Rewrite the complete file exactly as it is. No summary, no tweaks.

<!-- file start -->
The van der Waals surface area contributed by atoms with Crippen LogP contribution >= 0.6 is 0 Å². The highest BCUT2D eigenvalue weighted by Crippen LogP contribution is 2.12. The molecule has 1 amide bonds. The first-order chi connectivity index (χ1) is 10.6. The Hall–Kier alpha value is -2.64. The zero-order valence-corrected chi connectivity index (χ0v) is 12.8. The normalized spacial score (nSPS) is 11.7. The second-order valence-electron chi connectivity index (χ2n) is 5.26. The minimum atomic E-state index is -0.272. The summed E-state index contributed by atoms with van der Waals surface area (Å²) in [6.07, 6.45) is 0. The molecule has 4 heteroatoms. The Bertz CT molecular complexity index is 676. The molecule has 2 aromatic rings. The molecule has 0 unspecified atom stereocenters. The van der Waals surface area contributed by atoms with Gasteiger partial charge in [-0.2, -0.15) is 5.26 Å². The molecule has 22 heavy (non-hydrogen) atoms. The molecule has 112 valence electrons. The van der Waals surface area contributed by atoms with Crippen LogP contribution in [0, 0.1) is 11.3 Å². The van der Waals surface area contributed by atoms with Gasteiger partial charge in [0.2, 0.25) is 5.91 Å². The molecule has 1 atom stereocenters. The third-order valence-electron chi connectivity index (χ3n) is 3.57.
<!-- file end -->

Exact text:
The van der Waals surface area contributed by atoms with Crippen LogP contribution >= 0.6 is 0 Å². The highest BCUT2D eigenvalue weighted by Crippen LogP contribution is 2.12. The molecule has 1 amide bonds. The first-order chi connectivity index (χ1) is 10.6. The Hall–Kier alpha value is -2.64. The zero-order valence-corrected chi connectivity index (χ0v) is 12.8. The normalized spacial score (nSPS) is 11.7. The second-order valence-electron chi connectivity index (χ2n) is 5.26. The minimum atomic E-state index is -0.272. The summed E-state index contributed by atoms with van der Waals surface area (Å²) in [6.07, 6.45) is 0. The molecule has 4 heteroatoms. The Bertz CT molecular complexity index is 676. The molecule has 2 aromatic rings. The molecule has 0 unspecified atom stereocenters. The van der Waals surface area contributed by atoms with Gasteiger partial charge in [-0.2, -0.15) is 5.26 Å². The molecule has 22 heavy (non-hydrogen) atoms. The molecule has 112 valence electrons. The van der Waals surface area contributed by atoms with Crippen LogP contribution in [0, 0.1) is 11.3 Å². The van der Waals surface area contributed by atoms with Gasteiger partial charge in [0.2, 0.25) is 5.91 Å². The molecule has 1 atom stereocenters. The third-order valence-electron chi connectivity index (χ3n) is 3.57.